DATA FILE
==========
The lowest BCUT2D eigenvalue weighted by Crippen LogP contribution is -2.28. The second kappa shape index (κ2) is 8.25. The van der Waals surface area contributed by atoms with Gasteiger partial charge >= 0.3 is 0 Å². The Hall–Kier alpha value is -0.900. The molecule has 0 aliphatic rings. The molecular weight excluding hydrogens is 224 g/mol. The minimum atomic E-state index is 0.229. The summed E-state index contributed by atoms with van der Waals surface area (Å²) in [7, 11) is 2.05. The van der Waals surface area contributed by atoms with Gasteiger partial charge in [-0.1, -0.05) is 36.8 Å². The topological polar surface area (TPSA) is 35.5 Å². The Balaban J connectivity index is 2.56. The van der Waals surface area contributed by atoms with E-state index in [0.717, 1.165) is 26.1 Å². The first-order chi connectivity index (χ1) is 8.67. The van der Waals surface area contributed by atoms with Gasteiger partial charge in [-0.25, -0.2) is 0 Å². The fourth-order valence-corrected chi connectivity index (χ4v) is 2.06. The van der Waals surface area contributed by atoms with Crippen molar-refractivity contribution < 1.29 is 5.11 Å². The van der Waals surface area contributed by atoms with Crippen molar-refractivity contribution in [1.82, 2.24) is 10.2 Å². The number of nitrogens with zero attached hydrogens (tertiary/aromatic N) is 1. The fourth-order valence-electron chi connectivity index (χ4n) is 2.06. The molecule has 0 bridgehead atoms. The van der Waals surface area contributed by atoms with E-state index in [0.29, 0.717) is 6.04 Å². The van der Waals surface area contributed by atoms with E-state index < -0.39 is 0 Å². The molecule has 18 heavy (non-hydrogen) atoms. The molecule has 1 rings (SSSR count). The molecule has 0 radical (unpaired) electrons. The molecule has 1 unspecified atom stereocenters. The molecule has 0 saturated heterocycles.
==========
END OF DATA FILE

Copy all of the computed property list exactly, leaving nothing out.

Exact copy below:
The lowest BCUT2D eigenvalue weighted by Crippen LogP contribution is -2.28. The second kappa shape index (κ2) is 8.25. The van der Waals surface area contributed by atoms with Gasteiger partial charge >= 0.3 is 0 Å². The Hall–Kier alpha value is -0.900. The molecule has 0 aliphatic rings. The molecular weight excluding hydrogens is 224 g/mol. The minimum atomic E-state index is 0.229. The summed E-state index contributed by atoms with van der Waals surface area (Å²) in [7, 11) is 2.05. The van der Waals surface area contributed by atoms with Gasteiger partial charge in [-0.1, -0.05) is 36.8 Å². The topological polar surface area (TPSA) is 35.5 Å². The Balaban J connectivity index is 2.56. The van der Waals surface area contributed by atoms with E-state index in [0.717, 1.165) is 26.1 Å². The first-order chi connectivity index (χ1) is 8.67. The van der Waals surface area contributed by atoms with Gasteiger partial charge in [-0.25, -0.2) is 0 Å². The fourth-order valence-corrected chi connectivity index (χ4v) is 2.06. The van der Waals surface area contributed by atoms with Crippen molar-refractivity contribution < 1.29 is 5.11 Å². The van der Waals surface area contributed by atoms with Crippen molar-refractivity contribution in [1.82, 2.24) is 10.2 Å². The number of nitrogens with zero attached hydrogens (tertiary/aromatic N) is 1. The fourth-order valence-electron chi connectivity index (χ4n) is 2.06. The molecule has 0 bridgehead atoms. The van der Waals surface area contributed by atoms with E-state index in [0.29, 0.717) is 6.04 Å². The van der Waals surface area contributed by atoms with E-state index < -0.39 is 0 Å². The molecule has 18 heavy (non-hydrogen) atoms. The molecule has 1 rings (SSSR count). The molecule has 0 radical (unpaired) electrons. The molecule has 1 unspecified atom stereocenters. The molecule has 0 saturated heterocycles.